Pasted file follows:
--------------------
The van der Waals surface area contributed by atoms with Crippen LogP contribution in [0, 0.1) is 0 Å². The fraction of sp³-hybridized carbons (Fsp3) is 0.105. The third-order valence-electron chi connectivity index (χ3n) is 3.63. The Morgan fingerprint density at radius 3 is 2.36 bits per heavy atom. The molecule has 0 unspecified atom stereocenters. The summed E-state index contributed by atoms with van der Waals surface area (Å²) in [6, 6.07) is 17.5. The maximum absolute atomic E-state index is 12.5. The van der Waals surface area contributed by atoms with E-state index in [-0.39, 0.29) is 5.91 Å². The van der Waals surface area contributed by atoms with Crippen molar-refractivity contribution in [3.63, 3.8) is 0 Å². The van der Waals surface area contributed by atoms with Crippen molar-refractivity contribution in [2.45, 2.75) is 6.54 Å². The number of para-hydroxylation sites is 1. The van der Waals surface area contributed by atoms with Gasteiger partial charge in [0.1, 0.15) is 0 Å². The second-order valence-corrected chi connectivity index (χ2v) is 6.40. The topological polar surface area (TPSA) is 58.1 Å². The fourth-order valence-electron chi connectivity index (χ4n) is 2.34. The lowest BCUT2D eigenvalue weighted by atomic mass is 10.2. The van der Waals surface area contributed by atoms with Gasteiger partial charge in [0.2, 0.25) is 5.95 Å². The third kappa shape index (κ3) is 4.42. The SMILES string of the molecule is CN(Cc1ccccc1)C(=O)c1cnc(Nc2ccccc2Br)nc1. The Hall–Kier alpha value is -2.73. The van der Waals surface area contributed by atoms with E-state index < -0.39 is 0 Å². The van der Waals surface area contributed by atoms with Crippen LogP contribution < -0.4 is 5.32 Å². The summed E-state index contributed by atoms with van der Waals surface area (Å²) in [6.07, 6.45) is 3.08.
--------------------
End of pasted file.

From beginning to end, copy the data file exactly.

The van der Waals surface area contributed by atoms with Crippen LogP contribution in [0, 0.1) is 0 Å². The fraction of sp³-hybridized carbons (Fsp3) is 0.105. The third-order valence-electron chi connectivity index (χ3n) is 3.63. The Morgan fingerprint density at radius 3 is 2.36 bits per heavy atom. The molecule has 0 unspecified atom stereocenters. The summed E-state index contributed by atoms with van der Waals surface area (Å²) in [6, 6.07) is 17.5. The maximum absolute atomic E-state index is 12.5. The van der Waals surface area contributed by atoms with E-state index in [-0.39, 0.29) is 5.91 Å². The van der Waals surface area contributed by atoms with Crippen molar-refractivity contribution in [3.63, 3.8) is 0 Å². The van der Waals surface area contributed by atoms with Crippen molar-refractivity contribution in [2.45, 2.75) is 6.54 Å². The number of para-hydroxylation sites is 1. The van der Waals surface area contributed by atoms with Gasteiger partial charge in [0.1, 0.15) is 0 Å². The second-order valence-corrected chi connectivity index (χ2v) is 6.40. The topological polar surface area (TPSA) is 58.1 Å². The fourth-order valence-electron chi connectivity index (χ4n) is 2.34. The lowest BCUT2D eigenvalue weighted by atomic mass is 10.2. The van der Waals surface area contributed by atoms with Gasteiger partial charge in [0.2, 0.25) is 5.95 Å². The third kappa shape index (κ3) is 4.42. The SMILES string of the molecule is CN(Cc1ccccc1)C(=O)c1cnc(Nc2ccccc2Br)nc1. The Hall–Kier alpha value is -2.73. The van der Waals surface area contributed by atoms with E-state index < -0.39 is 0 Å². The van der Waals surface area contributed by atoms with Crippen LogP contribution < -0.4 is 5.32 Å². The summed E-state index contributed by atoms with van der Waals surface area (Å²) in [6.07, 6.45) is 3.08.